She's Gifted: 15 Secrets About Blink


Being a member of the X-Men means less these days than it used to, thanks to the sheer volume of mutants that have come through the doors of Xavier’s School For Gifted Youngsters over the years. So many, in fact, that fan favorite characters can find themselves slipping through the cracks and into obscurity. They can’t all be Wolverine, can they? Blink is one such beloved mutant character that’s been left to dwell in relative obscurity for a number of years now.

The pink-skinned, portal powered teen didn’t last long in the main Marvel universe but thrived in the alternate Age of Apocalypse timeline, picking up something of a cult following before going on to lead the reality-hopping team of mutants known as The Exiles. Now, Clarice Ferguson is having a renaissance, one that started in 2014’s Days of Future Past movie, where she was played by Fan Bingbing, and now by Jamie Chung on Fox’s The Gifted. Not only that, but her Marvel comics counterpart is returning in a brand new Exiles series. Now then seems like the best time to find out everything you didn’t know, as CBR brings you 15 things you never knew about Blink!

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This feels like a given in X-Men continuity at this point, but Blink has, unfortunately, died a good few times in the comics. Much like the X-Men mainstays Cyclops, Jean Grey and Wolverine, Blink knows what it’s like to be killed only to be brought back to life in some strange and highly implausible way.

Blink feels appropriately named in this regard because no sooner was she introduced -- in Uncanny X-Men #317 from 1994 -- she was killed and blinked out of existence less than a month later. While that seems slightly unfair for a character with such potential, it gets worse. Not only was she rejected for membership of Emma Frost’s rival mutant academy, but she was killed again (off-panel this time) by the Ultimate Universe version of Mojo.


If fans of fellow X-character Rogue can tell you anything, it’s that it’s not all fun and games getting mutant powers. Being able to control the weather and become a Goddess may suit someone like Storm, but most mutants have it rough when it comes to the super-powered roulette wheel of fate.

Clarice Ferguson may come across as confident and competent when we see her in recent comics, but when her powers first manifested she had no control over how she was able to teleport items and people. Whatever got caught in her “blink wave” would get destroyed. She used that power to her advantage against her foes, but this flaw in her powers ultimately got her killed. In her first appearance, she even mentions waking up in a pool of blood when she first used her “gift.”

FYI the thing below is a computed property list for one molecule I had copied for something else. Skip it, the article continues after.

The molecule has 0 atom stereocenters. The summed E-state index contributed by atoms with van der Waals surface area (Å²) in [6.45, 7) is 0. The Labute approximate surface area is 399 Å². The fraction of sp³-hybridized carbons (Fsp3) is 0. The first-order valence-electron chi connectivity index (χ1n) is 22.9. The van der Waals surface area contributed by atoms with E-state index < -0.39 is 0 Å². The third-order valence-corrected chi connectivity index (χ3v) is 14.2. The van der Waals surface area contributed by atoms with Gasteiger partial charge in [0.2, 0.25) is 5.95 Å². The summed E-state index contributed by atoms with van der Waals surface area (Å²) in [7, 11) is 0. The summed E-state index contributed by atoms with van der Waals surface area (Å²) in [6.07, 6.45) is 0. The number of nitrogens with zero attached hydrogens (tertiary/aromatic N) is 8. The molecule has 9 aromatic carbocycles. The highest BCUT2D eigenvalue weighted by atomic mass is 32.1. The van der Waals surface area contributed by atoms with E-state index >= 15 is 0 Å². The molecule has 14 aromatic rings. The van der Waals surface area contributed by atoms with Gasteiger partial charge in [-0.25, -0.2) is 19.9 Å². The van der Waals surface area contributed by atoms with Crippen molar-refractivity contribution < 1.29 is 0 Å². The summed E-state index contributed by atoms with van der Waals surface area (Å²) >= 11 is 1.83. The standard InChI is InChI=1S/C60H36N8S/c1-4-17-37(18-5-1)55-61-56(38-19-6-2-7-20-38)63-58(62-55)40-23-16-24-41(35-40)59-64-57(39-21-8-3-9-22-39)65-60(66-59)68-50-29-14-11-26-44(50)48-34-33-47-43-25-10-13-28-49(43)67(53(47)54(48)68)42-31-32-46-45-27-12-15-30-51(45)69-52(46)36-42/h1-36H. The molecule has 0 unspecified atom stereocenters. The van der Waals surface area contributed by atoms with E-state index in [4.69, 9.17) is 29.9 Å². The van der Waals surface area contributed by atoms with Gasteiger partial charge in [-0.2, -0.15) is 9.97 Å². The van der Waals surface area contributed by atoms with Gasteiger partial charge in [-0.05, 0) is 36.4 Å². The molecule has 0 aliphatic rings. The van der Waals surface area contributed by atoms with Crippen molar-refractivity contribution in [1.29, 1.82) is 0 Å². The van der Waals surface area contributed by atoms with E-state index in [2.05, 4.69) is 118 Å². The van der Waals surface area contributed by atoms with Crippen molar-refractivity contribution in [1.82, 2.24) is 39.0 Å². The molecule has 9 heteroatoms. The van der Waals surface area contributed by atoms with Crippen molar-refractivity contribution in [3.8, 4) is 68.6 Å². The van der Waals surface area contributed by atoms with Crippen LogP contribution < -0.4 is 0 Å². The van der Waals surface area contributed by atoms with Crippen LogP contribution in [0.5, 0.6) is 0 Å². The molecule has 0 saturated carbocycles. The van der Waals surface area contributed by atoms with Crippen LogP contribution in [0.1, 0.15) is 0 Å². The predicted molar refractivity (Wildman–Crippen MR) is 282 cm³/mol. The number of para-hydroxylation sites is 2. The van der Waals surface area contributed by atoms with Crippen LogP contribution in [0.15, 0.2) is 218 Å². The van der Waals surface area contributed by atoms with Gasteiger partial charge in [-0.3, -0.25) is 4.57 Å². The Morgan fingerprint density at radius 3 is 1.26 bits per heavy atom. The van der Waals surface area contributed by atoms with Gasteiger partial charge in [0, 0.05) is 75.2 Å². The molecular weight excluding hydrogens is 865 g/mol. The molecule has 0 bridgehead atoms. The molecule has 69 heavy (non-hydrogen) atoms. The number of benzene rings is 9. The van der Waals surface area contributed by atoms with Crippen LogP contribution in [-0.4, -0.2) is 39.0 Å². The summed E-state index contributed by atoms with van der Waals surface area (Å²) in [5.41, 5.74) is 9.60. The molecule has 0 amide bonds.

As is so often the case in comics, those who die don’t stay dead for long. In Blink’s case, however, her main continuity version remained dead for about 20 years, which is a relatively long time. Her resurrection was all thanks to the villain Selene, the near-immortal psychic vampire who brought a number of previously deceased mutants back to life for the 2009 X-Men Event, Necrosha.

It’s revealed by Selene that Blink was never actually dead, but trapped in a pocket reality thanks to her powers, stranded there in constant pain. Selene used this “rescue” as a way to begin manipulating the otherwise good Blink into helping her commit dark deeds in order to overthrow the X-Men and absorb as many souls as she can. Selene’s defeat ultimately leads to Blink’s freedom, but it doesn’t come without a cost.


Thanks to Selene, Blink committed some pretty grisly acts with her powers. Before, she used her teleportation powers to kill a Phalanx guard and secure the freedom of the team of mutants who would become Generation X, but after Selene manipulated her, she murdered for far less altruistic reasons.

She used her portals to slice up a guy in New Orleans just so that Selene could have a fancy mansion as her base of operations, and when they teleported to Utopia -- then home of the X-Men -- she used her powers to shred Archangel’s wings. After aiding Selene for many months, Blink ran away and was planning one final, violent act: killing herself. Luckily she’s saved by Emma Frost who, along with Doctor Strange, is able to purge Selene from Blink’s mind once and for all.


Seeing as Apocalypse is widely considered to be the first mutant in the Marvel Universe, it makes sense that many of today’s mutant heroes would be descended from him. One of the few that is explicitly mentioned, however, is Clarice Ferguson, aka Blink. Putting together the narrative jigsaw pieces left in the Apocalypse vs Dracula miniseries, we can see the ancestral link.